Model Planes


Taking Your Car Out Of Storage

Taking Your Car Out Of Storage

by A Site Visitor

The sun is shining, the birds are singing, winter has finally retreated into memory (at least for a few months) and you want nothing more than to take your vintage vehicle out of storage and actually drive it. But wait! There's more to taking a car out of winter storage than pulling the tarp off and dropping the top. Following these steps will help you put your cars back on the street safely.

  1. Drain the Fuel. It's important to drain and dispose of any gas left in carburetor float bowls or the gas tank itself, and you should also flush the fuel lines.
  2. Coolant. You'll want to drain the coolant and flush that system, as well. This is because many modern coolants include corrosion inhibitors that have been slowly disintegrating any rust inside your car's cooling system while it's been sitting in storage over the winter. If you don't flush out the system, you could cause a blockage later. When you replace the coolant a 50/50 mix of anti-freeze and water is sufficient.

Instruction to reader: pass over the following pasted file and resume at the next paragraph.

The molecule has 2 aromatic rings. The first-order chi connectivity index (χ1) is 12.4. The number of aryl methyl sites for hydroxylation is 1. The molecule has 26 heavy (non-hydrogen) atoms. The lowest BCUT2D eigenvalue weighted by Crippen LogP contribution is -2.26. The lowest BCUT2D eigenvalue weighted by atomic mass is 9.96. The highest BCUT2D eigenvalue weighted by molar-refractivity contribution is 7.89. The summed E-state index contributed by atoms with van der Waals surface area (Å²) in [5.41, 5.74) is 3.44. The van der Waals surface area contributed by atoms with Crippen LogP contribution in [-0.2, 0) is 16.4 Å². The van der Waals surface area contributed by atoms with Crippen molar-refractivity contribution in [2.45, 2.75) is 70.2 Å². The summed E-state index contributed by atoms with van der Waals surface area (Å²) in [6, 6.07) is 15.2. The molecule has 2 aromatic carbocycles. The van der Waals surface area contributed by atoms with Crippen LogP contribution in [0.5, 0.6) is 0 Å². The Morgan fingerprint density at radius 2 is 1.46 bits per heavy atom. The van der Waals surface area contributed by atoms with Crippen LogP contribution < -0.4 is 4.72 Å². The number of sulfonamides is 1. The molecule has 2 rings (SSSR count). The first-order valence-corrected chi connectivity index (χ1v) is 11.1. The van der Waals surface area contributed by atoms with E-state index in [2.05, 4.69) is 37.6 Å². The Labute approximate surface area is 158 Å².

3. Oil. Chances are the oil already in the car is contaminated by water and/or acids that can cause rust inside the engine. Don't forget to change the oil filter, as well.
  4. Battery. You should charge the battery. If spring is still chilly where you live, keep the battery warm until you're ready to use it. When you do reinstall it, do so before you put the spark plugs (see step five) back in, and turn the engine over using just the key. Do this several times to allow the lubricant to really coat the cylinder walls and to be certain the oil and fuel pumps are ready. Keep doing this until the oil pressure light goes off.